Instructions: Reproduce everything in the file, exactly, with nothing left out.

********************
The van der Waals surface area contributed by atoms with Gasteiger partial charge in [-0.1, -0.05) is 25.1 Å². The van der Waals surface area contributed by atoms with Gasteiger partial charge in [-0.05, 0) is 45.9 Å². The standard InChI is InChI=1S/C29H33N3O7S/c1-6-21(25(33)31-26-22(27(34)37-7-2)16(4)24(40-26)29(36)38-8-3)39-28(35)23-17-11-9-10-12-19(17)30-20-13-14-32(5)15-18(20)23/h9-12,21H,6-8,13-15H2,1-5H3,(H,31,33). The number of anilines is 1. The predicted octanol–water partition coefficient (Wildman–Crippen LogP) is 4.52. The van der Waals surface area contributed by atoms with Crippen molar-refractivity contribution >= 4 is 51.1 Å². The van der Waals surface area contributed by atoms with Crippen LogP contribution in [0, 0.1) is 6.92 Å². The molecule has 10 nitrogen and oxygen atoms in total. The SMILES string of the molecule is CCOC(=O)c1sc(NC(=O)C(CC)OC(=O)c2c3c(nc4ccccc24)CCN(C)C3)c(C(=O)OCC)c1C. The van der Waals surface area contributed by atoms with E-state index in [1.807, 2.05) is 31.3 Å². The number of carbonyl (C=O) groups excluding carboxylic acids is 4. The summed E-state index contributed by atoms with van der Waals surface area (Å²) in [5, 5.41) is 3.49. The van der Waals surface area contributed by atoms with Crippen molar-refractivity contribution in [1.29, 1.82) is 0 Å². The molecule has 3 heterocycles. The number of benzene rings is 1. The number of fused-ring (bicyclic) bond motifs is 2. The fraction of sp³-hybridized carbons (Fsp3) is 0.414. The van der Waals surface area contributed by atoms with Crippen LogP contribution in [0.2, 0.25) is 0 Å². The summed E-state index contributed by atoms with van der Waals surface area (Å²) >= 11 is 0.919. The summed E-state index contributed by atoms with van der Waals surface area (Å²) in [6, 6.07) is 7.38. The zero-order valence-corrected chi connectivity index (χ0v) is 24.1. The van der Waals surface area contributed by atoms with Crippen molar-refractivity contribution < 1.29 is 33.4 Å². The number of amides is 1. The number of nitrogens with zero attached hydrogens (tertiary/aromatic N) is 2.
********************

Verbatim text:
The van der Waals surface area contributed by atoms with Gasteiger partial charge in [-0.1, -0.05) is 25.1 Å². The van der Waals surface area contributed by atoms with Gasteiger partial charge in [-0.05, 0) is 45.9 Å². The standard InChI is InChI=1S/C29H33N3O7S/c1-6-21(25(33)31-26-22(27(34)37-7-2)16(4)24(40-26)29(36)38-8-3)39-28(35)23-17-11-9-10-12-19(17)30-20-13-14-32(5)15-18(20)23/h9-12,21H,6-8,13-15H2,1-5H3,(H,31,33). The number of anilines is 1. The predicted octanol–water partition coefficient (Wildman–Crippen LogP) is 4.52. The van der Waals surface area contributed by atoms with Crippen molar-refractivity contribution >= 4 is 51.1 Å². The van der Waals surface area contributed by atoms with Crippen LogP contribution in [0, 0.1) is 6.92 Å². The molecule has 10 nitrogen and oxygen atoms in total. The SMILES string of the molecule is CCOC(=O)c1sc(NC(=O)C(CC)OC(=O)c2c3c(nc4ccccc24)CCN(C)C3)c(C(=O)OCC)c1C. The van der Waals surface area contributed by atoms with E-state index in [1.807, 2.05) is 31.3 Å². The number of carbonyl (C=O) groups excluding carboxylic acids is 4. The summed E-state index contributed by atoms with van der Waals surface area (Å²) in [5, 5.41) is 3.49. The van der Waals surface area contributed by atoms with Crippen molar-refractivity contribution in [1.29, 1.82) is 0 Å². The molecule has 3 heterocycles. The number of benzene rings is 1. The number of fused-ring (bicyclic) bond motifs is 2. The fraction of sp³-hybridized carbons (Fsp3) is 0.414. The van der Waals surface area contributed by atoms with Crippen LogP contribution in [0.2, 0.25) is 0 Å². The summed E-state index contributed by atoms with van der Waals surface area (Å²) >= 11 is 0.919. The summed E-state index contributed by atoms with van der Waals surface area (Å²) in [6, 6.07) is 7.38. The zero-order valence-corrected chi connectivity index (χ0v) is 24.1. The van der Waals surface area contributed by atoms with Crippen molar-refractivity contribution < 1.29 is 33.4 Å². The number of amides is 1. The number of nitrogens with zero attached hydrogens (tertiary/aromatic N) is 2.